Paying Your Nanny Under the Table? Here Are Six Things That Can Go Wrong
It may seem easy to just cut a check or hand over cash to your nanny each week for her services. You don’t have to deal with tax calculations, paperwork, and the hassles that come with being an employer. Your nanny may feel the same way. However, that’s a roll of the dice – for both you and your nanny – and one that you may not be able to afford. Here’s why:
1. Your Nanny Files for Unemployment
For whatever reason, you and your nanny part ways. Perhaps it didn’t work out or your kids are now in school so you don’t need a full-time caregiver. During the COVID-19 pandemic, nannies and other household employees were among the millions of workers who lost their jobs and sought financial help through enhanced unemployment benefits. They now need to find a new job and file for unemployment. But your state’s labor department has no record of your nanny holding a job. And why would they? You haven’t been paying unemployment insurance. A red flag is immediately raised and you can expect a call from your state with a hefty fine soon to follow.
2. Your Nanny Gets Hurt on the Job
Any number of injuries or illnesses can happen on the job. Some can be serious enough to send your nanny to her doctor’s office or even the hospital. The doctor asks how she got hurt. In retelling her story, she says it happened while she was working. Now there’s a workers’ compensation claim. You live in one of the many states that require household employers to carry workers’ compensation insurance for their employees. Of course, the workers’ comp board in your state has no record of her even being employed because you haven’t paid your nanny legally. Again, expect to be contacted by your state and prepare to open your wallet as workers’ comp fines easily can reach tens of thousands of dollars for non-compliance.
Workers’ compensation helps restore your nanny’s lost wages and cover some of her medical bills. Even in states where workers’ comp may not be required, it’s a good idea to have this protection.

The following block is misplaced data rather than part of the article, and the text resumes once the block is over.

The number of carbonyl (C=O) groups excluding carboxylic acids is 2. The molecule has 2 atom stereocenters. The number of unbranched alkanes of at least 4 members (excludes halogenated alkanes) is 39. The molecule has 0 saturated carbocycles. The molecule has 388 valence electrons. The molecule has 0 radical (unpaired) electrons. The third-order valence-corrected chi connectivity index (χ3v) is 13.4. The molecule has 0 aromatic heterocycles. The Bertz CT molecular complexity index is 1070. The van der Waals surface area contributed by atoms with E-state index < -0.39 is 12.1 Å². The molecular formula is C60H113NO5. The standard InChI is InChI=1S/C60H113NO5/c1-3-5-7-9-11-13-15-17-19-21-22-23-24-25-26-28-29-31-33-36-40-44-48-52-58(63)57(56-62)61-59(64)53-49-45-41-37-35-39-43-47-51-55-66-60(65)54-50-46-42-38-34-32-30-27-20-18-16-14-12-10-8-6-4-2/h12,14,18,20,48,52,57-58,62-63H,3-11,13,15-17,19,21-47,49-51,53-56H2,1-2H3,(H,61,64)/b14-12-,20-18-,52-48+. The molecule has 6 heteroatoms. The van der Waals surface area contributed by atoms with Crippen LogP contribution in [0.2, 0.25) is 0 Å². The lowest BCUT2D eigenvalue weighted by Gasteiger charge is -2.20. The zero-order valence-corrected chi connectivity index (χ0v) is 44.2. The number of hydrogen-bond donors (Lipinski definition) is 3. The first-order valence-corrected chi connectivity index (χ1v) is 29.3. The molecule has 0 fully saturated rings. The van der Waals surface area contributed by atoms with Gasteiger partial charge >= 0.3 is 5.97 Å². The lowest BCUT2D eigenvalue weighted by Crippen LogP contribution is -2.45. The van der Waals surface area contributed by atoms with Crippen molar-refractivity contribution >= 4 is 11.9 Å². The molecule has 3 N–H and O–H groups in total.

3. You’ve Hired a “Less than Professional” Nanny
Nannies who take their jobs seriously likely won’t take your position if you plan to pay them under the table. They know the benefits of being paid on the books even if it means a little less in their paychecks each week. They’ll have a verifiable income and legal employment history. They can receive unemployment, Social Security, and Medicare benefits. And now, the Affordable Care Act requires everyone to have health insurance or pay a fine. By being paid legally, your nanny may qualify for a subsidy when purchasing coverage through a health insurance marketplace.
This is the type of nanny you want to look after your children. Your chances of having a long-term relationship with a “professional” nanny are much greater than with one where joining together in tax fraud is the beginning of your association.
4. Your Nanny Sues for Not Withholding Taxes
Let’s say you and your nanny decide to pay off the books. She’s enjoying the extra money in her paycheck and so far you haven’t had any issues. However, she starts to understand what she’s missing. She can’t get credit or apply for a loan as she has no work history. She realizes she’s not saving money toward retirement. She sees other nannies enjoying these benefits. Now she wants to be part of it. So she sues you for not following the law.
5. You Incur Fines and Penalties for Not Following the Law
There are a number of wage and labor laws and regulations that household employers need to follow. Some may be bundled into a Domestic Workers Bill of Rights for your state. Others fall under the Fair Labor Standards Act (FLSA), Department of Labor rules, or IRS designations. These rules designate how to classify an employee for tax purposes, pay your employee including for overtime hours, properly track hours, provide time off, pay a minimum wage, and more. Not following the law will get you in trouble with your state and possibly the federal government. They won’t hesitate to impose a fine or penalty for your missteps.
6. You’ve Invited an IRS or State Tax Agency Audit
Getting caught paying your nanny “under the table” in any of the above scenarios could also trigger an IRS audit. Now the government is looking through your tax returns to see what else you may be up to. If you haven’t done anything else wrong, the audit could just be a hassle. But you still may need to pay back taxes, fines, and interest for not legally paying your nanny. According to The Motley Fool, failing to pay employment taxes can cost on average $25,000 in penalties and interest.
Take the time to do it right. Or, even better, have someone do it for you and save yourself the trouble. You will have peace of mind and may be able to take advantage of tax savings through the Child and Dependent Care Tax Credit and your employer’s Dependent Care Flexible Spending Account.
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